Marcellus Shale

Wizard Chip Northrup Meets Truth in Pulteney; Explodes in Reaction

Regular readers of this blog will recall I previously pointed out that anti-natural gas spokespeople masquerading as experts is a rampant problem. It was the same story last night as the Town of Pulteney, Steuben County, New York was poised to vote on a proposed moratorium on natural gas development (one based on the Park Foundation funded Slottje model).  I have a summer cottage in the town on Keuka Lake and have been following this issue since it was first raised.  When I entered the town hall, I saw the last minute guest speaker, James Northrup lurking in the shadows behind a poster stand.  It reminded me of the Great Wizard of Oz behind the curtain before he was exposed.

When he finally appeared, James Chip Northrup immediately set the tone as he started off his “Shale Shill” presentation by joking that he was chosen as an Otsego 2000 board member and expert because of his Texas accent. How true it turned out, as his arrogance and lack of expertise was evident from the start which was no surprise to readers of the Energy in Depth – Northeast Marcellus Initiative blog.

He then unabashedly joked that he was only the second smartest oil and gas guy in Cooperstown next to Lou Allstadt. Heaven forbid! If Lou Allstadt is the benchmark then the anti shale gas contingent might as well fold now. I dealt with him previously here.  Yeah, Allstadt sets the standard for anti-natural gas “experts” – that much is sure.

Chip Northrup - The Wizard of Shale

The Wizard or Chip Northrup?

Northrup then proceeded, in his usual condescending tone, with a sensationalized arm waving presentation of fictional tales including supposed casing and cement failures, fracture stimulation pathways to the surface, lack of jobs and minimal tax revenue.  He even ventured into Debroah Roger’s aka “Mother of all Spin” fantasy land of overstated reserves and ponzi schemes.  She is an empress with no clothes, as I explained in a previous series.  Likewise, Chip Northrup’s errors were certainly not news to me or anyone else with credibility in the industry.

Mercifully, Northrup’s pitiful presentation finally ended, as the crowd had began to yawn and squirm.  Then the fun began, with the question and answer period. Northrup was pummeled time-and-again by a well informed audience that saw through his charade. As the challenges mounted, I could tell he was getting more and more agitated.  I didn’t even plan to ask a question because it was obvious the audience and Board were unimpressed but when the Supervisor said the Board could take one more question I couldn’t resist.

I was planning to ask for his credentials to even speak on shale exploration but the discussion never quite got there.  I opened by stating my name and background, reminded him of my ongoing criticism  of his  factual mistakes and stated that, after tonight’s presentation, I was even more sure he didn’t have any relevant expertise in the oil and gas field – that he didn’t know what he was talking about!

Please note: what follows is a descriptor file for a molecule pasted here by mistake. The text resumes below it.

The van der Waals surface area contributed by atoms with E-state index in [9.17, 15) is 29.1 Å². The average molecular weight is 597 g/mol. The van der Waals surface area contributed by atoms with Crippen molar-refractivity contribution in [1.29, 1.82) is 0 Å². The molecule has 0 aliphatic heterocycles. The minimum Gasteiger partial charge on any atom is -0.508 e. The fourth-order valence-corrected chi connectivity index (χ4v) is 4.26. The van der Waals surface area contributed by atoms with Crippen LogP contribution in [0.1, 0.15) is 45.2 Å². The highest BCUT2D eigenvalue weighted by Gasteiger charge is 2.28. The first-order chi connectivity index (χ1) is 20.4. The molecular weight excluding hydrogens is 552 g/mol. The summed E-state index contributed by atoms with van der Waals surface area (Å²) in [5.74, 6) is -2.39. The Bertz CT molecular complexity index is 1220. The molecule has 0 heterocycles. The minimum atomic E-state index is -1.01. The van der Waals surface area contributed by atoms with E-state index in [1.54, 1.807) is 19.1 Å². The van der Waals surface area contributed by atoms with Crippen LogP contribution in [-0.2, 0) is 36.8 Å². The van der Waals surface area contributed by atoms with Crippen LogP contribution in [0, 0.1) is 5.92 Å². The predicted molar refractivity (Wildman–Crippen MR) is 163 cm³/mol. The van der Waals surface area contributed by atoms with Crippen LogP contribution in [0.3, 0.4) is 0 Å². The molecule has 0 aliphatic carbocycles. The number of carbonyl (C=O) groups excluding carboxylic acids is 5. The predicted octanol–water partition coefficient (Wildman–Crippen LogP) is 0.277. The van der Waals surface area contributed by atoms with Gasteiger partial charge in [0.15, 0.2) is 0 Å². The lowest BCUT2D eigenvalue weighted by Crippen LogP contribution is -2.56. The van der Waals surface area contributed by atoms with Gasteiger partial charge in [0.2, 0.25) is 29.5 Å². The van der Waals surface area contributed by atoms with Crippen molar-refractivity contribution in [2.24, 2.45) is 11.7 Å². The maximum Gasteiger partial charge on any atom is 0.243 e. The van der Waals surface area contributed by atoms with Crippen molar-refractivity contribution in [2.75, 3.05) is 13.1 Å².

Before I got to ask him to cite his credentials, however,  he began shouting.  His angry face revealed two wild eyes and his two arms were flailing and motioning me to the exit, all this being accompanied by a “let’s take this outside and settle this once and for all” threat.  

I thought for a moment I was back in grade school.

Needless to say the audience and even the anti-natural gas members of board were aghast at his outburst. The whole thing was immediately halted, Chip Northrup quickly packed up and away he went, bringing the whole ridiculous episode to an end.

The town board then proceeded to vote. I am not sure how the board was leaning before Northrup’s performance but the moratorium resolution was immediately defeated in quick order on a three to two vote, despite the town supervisor having advocated strongly for it.

Thanks Chip! Keep up the good work and I’ll see you at the next presentation.

Interestingly, the rest of the meeting was focused on the severe revenue shortfalls of the Town, the necessity to raise property taxes and how to fix the problem. Sometimes people just refuse to see what is in front of their face.

Dr. Cline holds s a BS in geological science from Penn State, and both MS and PhD in petroleum engineering from University of Oklahoma and an MBA. He began his career in 1976 for Gulf Oil Corporation (now Chevron) and later worked as geophysicist, geologist, petroleum engineer, and senior manager for several other oil and gas companies based in Houston and Oklahoma City. He currently lives in the Finger Lakes region of NY and consults with the oil and gas industry. He also teaches corporate finance and is an accredited business valuation specialist. He was involved in the early study and implementation of horizontal drilling, published on a wide range of oil and gas topics and his research interests include horizontal drilling in fractured reservoirs, well construction and design, reservoir simulation, fluid flow in porous media, oil and gas valuation, reserve and resource estimation, and unitization matters. His PhD dissertation was on decline curve analysis of horizontal and vertical wells in fractured reservoirs. He has recently served as subject matter expert at the US EPA technical sessions on well construction and hydraulic fracturing in Arlington, VA, the Quebec’s Office of Public Hearings on the Environment (BAPE) in regard to formulating oil and gas regulation in Quebec and testified before the NY State Assembly Energy and Environmental Committees on hydraulic fracturing.

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